DESCRIPTION OF THE PREFERRED EMBODIMENTS The fuel injection system of the present invention regulates the admission of fuel to the cylinders of a four-cylinder internal combustion engine 10 shown in FIG. 1. The mixture of fuel and air is ignited by spark plugs 11 which are connected with a conventional high-voltage ignition system, not shown. The block of the engine 10 carries four fuel admitting valves (not shown) each of which is immediately or closely adjacent to one of four solenoid operated fuel injection valves 13 installed in the branches of an intake manifold 12. The injection valves 13 receive fuel by way of supply conduits 14 which are connected to a distributor 15. The distributor 15 receives fuel from a main source or tank 18 by way of a fuel line 18a which contains a fuel pump 16 and a pressure regulator 17. The pump 16 is driven by an electric motor, not shown. The regulator l7 maintains the pressure of fuel in the distributor 15 and conduits 14 at a substantially constant valve, for example, at two atmospheres superatmospheric pressure.

The windings of solenoids in valves 13 are connected with the ground and with conductors 19 each of which is connected with one of four resistors 20. These resistors are connected to the collector of a transistor 21 having an emitter connected to the positive pole of an energy source. The base of the transistor 21 is connected with the output of an electronic control unit 25 by way of an amplifier 22. The latter produces rectangular impulses 23 in response to each revolution of the engine crankshaft 24 (indicated by phantom lines). The duration of each impulse 23 corresponds to the length of intervals during which the valves 13 inject fuel at constant pressure into the respective branches of the intake manifold 12. The length of such impulses is proportional to the amounts of injected fuel because the pressure of fuel in conduits 14 and distributor 15 is substantially constant. The control unit 25 forms part of a regulating assembly which determines the duration of impulses 23 as a function of prevailing operating conditions of the engine 10. g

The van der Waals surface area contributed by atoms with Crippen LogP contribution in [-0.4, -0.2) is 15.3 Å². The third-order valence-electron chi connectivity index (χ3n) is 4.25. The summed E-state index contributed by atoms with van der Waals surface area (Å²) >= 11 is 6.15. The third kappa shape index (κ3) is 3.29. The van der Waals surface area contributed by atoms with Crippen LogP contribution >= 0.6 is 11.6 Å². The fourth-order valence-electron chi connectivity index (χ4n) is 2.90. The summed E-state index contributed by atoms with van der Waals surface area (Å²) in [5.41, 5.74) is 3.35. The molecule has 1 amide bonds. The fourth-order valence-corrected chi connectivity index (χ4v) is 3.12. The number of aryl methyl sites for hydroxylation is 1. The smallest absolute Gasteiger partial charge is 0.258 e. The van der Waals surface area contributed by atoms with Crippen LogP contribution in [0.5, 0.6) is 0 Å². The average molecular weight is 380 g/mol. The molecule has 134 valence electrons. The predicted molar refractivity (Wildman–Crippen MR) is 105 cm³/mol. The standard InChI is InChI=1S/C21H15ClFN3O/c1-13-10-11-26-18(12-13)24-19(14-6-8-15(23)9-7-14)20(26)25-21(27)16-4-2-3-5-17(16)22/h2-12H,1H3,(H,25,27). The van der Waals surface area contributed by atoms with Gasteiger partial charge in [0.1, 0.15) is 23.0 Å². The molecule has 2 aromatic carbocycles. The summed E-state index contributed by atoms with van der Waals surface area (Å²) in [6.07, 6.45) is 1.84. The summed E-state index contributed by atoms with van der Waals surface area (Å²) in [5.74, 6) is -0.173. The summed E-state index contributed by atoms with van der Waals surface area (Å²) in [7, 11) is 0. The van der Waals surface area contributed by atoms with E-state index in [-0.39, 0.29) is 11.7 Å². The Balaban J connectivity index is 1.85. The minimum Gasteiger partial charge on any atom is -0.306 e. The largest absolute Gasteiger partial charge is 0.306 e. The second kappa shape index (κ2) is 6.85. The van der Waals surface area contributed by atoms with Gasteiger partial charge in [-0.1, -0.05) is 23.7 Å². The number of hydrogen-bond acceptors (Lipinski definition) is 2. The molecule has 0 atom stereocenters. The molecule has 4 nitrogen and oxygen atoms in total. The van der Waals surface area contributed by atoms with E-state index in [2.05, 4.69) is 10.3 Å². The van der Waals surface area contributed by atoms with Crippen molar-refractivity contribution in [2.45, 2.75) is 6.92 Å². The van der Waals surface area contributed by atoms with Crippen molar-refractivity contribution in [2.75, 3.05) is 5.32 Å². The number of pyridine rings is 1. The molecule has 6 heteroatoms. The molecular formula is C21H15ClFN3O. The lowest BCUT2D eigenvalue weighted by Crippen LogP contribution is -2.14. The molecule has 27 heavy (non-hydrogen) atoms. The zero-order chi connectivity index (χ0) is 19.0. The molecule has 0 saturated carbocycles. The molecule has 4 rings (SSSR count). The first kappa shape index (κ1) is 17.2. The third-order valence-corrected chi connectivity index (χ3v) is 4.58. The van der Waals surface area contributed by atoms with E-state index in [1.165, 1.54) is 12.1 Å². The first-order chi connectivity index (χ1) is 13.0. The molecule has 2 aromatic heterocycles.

The control unit 25 comprises a monostable multivibrator including two PNP transistors T, and T The emitters of transistors T, T are connected to a lead 26 which is connected with the positive pole of the energy source, for example, the battery of an internal combustion engine with a nominal potential of 12.6 volts. The collectors of transistors T, and T are connected to a second lead 29 by way of working resistors 27, 28. The lead 29 is connected with the ground and with the negative pole of the battery.

When the control unit 25 is in quiescent condition, the transistor T, conducts current from its base to the lead 29 by way of a resistor 30. The transistor T blocks the flow of current. The unstable condition, which determines the length of intervals during which the injection valves 13 are open, begins when the crankshaft 24 closes a timer switch 32 by way of a rotary eccentric cam 31. The movable contact of the timer switch 32 is biased toward open position by a spring (not shown) which maintains it in engagement with the face of the cam 31. Closing of the timer switch 32 results in discharge ofa control capacitor 33 which is charged while the timer switch is held in open position. The capacitor 33 is charged by way of resistors 34, 35 which are respectively connected to the leads 26 and 29. When the timer switch 32 closes, its contacts connect the negatively charged electrode of the capacitor 33 with the positive lead 26. This causes the transistor T, to block the flow of current and the transistors T and 21 to become conductive. Consequently, the injection valves 13 open for the in terval of time which elapses before the transistors T and 21 become nonconductive and the transistor T, again conducts current. The factor which determines the length of intervals during which the transistors T 21 conduct current and the transistor T, blocks on closing of the timer switch 32 is the inductance of a primary winding 37 which is connected in the collector circuit of the transistor T in series with the working resistor 28 and forms part of a transformer which further includes a secondary winding 38 and a movable iron core 39. The core 39 is coupled to a motion transmitting linkage 40 which is connected with a diaphragm 41c mounted in the container of a pneumatic transducer 41 having two compartments 41a, 41b separated from each other by the diaphragm 41c and respectively connected with the intake manifold 12 and with the atmosphere. The arrangement is such that the inductance of the winding 37 decreases in response to a decrease of absolute pressure in the intake manifold 12. The inductance decreases in response to upward movement of this core 39, as viewed in FIG. 1.